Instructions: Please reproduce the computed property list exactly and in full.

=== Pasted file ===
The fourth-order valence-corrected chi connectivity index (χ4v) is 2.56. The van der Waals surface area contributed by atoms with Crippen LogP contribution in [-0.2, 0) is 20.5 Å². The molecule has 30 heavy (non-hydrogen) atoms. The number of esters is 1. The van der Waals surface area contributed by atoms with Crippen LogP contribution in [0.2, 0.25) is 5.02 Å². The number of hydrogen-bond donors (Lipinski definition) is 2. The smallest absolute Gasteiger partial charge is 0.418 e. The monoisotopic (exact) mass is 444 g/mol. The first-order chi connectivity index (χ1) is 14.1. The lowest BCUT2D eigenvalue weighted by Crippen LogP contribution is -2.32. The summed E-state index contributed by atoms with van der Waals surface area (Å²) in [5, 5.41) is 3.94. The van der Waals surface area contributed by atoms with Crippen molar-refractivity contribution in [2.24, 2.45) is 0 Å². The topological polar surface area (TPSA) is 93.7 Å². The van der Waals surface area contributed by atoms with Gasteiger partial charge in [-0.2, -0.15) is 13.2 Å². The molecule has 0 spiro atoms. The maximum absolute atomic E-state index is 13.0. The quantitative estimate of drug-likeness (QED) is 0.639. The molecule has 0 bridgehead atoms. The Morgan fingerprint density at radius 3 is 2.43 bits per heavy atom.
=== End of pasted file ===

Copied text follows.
The fourth-order valence-corrected chi connectivity index (χ4v) is 2.56. The van der Waals surface area contributed by atoms with Crippen LogP contribution in [-0.2, 0) is 20.5 Å². The molecule has 30 heavy (non-hydrogen) atoms. The number of esters is 1. The van der Waals surface area contributed by atoms with Crippen LogP contribution in [0.2, 0.25) is 5.02 Å². The number of hydrogen-bond donors (Lipinski definition) is 2. The smallest absolute Gasteiger partial charge is 0.418 e. The monoisotopic (exact) mass is 444 g/mol. The first-order chi connectivity index (χ1) is 14.1. The lowest BCUT2D eigenvalue weighted by Crippen LogP contribution is -2.32. The summed E-state index contributed by atoms with van der Waals surface area (Å²) in [5, 5.41) is 3.94. The van der Waals surface area contributed by atoms with Crippen molar-refractivity contribution in [2.24, 2.45) is 0 Å². The topological polar surface area (TPSA) is 93.7 Å². The van der Waals surface area contributed by atoms with Gasteiger partial charge in [-0.2, -0.15) is 13.2 Å². The molecule has 0 spiro atoms. The maximum absolute atomic E-state index is 13.0. The quantitative estimate of drug-likeness (QED) is 0.639. The molecule has 0 bridgehead atoms. The Morgan fingerprint density at radius 3 is 2.43 bits per heavy atom.